Ezekiel 23.4, 36-37
Oholah is Samaria, and Oholibah is Jerusalem…
The Lord said to me: “Son of man, will you judge Oholah and Oholibah? Then confront them with their detestable practices, for they have committed adultery and blood is on their hands.”
Reflection: In Denial about Greed and Power
By John Tillman
Today’s passages from Ezekiel are ones you’ll rarely, if ever, hear read out loud in church due to the flagrant sexual content.
It is some of the most lascivious-seeming writing of the Bible. Because of that, it is easy to forget that sex is not the topic. Our distraction (and discomfort) with sexual language and content in scripture can cause us to lose sight of the passages’ intended message.
Another example of popular teaching distorted by sexual content is the story of Onan and Tamar. Many ministers obsess over the reference to spilling of semen on the ground and use the passage to warn teenagers off of masturbation. However, what God actually finds to be evil is not Onan’s questionable family planning, but his intent to commit real estate fraud and double his inheritance by denying Tamar a son. Onan’s sin is greed—not lust.
In a similar manner, many have been taught from this passage in Ezekiel that the sexual acts described are sinful and offensive to God. It is true that God is concerned with sexual fidelity and condemns sexual sins. God also vehemently condemns sexual abuse and manipulation, which is metaphorically depicted as part of Israel’s slavery in Egypt.
But all the sexual acts described in this passage are metaphorical. This passage in Ezekiel isn’t about women, their sexual abuse, or their sexual desires. It’s about nations and their political desires.
God isn’t writing bad pornographic fanfiction like Fifty Shades of Grey, he’s condemning Israel’s lust for the power and wealth brought by political alliances.
It is the size of Egypt’s political and economic power God is analogizing when he refers to bizarrely sized body parts. It is the capabilities of Assyria and Babylon’s militaries that God is referring to in texts that sound like exaggerative, locker room style sexual jokes.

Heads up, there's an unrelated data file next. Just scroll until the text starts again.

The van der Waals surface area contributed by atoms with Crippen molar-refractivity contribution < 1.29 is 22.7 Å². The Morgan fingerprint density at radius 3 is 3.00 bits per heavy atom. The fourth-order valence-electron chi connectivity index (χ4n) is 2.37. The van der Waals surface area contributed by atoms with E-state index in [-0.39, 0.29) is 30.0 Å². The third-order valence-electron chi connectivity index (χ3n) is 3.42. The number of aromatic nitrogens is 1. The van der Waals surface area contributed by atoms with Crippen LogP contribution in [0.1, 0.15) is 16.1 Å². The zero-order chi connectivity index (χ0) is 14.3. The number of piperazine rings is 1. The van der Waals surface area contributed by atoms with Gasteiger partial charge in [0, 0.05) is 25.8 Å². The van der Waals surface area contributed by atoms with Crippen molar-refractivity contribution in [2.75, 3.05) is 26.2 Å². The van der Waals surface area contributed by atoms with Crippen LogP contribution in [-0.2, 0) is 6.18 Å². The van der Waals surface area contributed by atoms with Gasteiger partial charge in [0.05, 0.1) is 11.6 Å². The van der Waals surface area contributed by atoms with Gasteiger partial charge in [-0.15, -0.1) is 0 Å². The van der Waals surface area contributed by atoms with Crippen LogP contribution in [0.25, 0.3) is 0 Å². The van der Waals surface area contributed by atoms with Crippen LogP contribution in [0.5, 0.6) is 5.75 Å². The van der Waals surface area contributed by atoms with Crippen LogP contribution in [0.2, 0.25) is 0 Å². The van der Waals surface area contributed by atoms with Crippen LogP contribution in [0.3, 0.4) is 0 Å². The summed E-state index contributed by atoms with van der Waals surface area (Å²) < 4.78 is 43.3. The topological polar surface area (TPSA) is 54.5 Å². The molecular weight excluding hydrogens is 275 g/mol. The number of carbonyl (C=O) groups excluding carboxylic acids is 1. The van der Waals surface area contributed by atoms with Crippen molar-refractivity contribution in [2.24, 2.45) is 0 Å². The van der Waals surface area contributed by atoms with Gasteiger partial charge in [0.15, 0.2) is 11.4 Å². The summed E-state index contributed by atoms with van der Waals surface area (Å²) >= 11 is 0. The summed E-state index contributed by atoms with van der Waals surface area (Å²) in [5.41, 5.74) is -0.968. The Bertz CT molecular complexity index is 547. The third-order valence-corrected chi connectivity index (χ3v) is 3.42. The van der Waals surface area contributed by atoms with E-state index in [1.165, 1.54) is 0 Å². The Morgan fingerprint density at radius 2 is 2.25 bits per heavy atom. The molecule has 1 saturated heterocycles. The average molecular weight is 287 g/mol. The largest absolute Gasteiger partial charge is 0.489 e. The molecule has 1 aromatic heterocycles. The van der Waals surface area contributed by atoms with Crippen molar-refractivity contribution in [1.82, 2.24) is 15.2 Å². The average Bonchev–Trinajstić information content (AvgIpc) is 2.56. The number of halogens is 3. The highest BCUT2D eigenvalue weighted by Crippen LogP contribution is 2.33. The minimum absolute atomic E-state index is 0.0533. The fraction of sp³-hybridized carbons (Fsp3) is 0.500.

This offensive language is not an accident. Ezekiel’s purposely shocking parable is intended to connect the established shame of sexual sins to the sins Israel was unashamed of—greed and pursuit of power.
If there is anything that can still be shocking in today’s world, it is that we still don’t fully admit or understand the destructive nature of the sins of greed and power.
May we not flinch from the convicting vision of our naked lusts.
May we seek God’s grace and mercy, knowing what we deserve, letting go of what we lust for, and longing to be clothed in the righteousness of Christ.
Prayer: The Refrain for the Morning Lessons
My eyes are upon the faithful in the land, that they may dwell with me… — Psalm 101.6
– Prayer from The Divine Hours: Prayers for Summertime by Phyllis Tickle.
Read More about The Idol of Immorality, Impurity, and Greed
Paul reveals to us that what is truly at the root of sexual immorality, is exactly the same thing that is at the root of greed—selfishness. We worship this idol, by making an altar of our own bodies and sacrificing the bodies of others upon it.
Read More about In Denial in Exile
Israel was in denial about their exile. They thought they deserved to go back. They were God’s nation. They listened to false prophets of God, who taught that God would miraculously bless them with deliverance, wealth, and freedom. They confronted anyone who questioned this narrative as unpatriotic.
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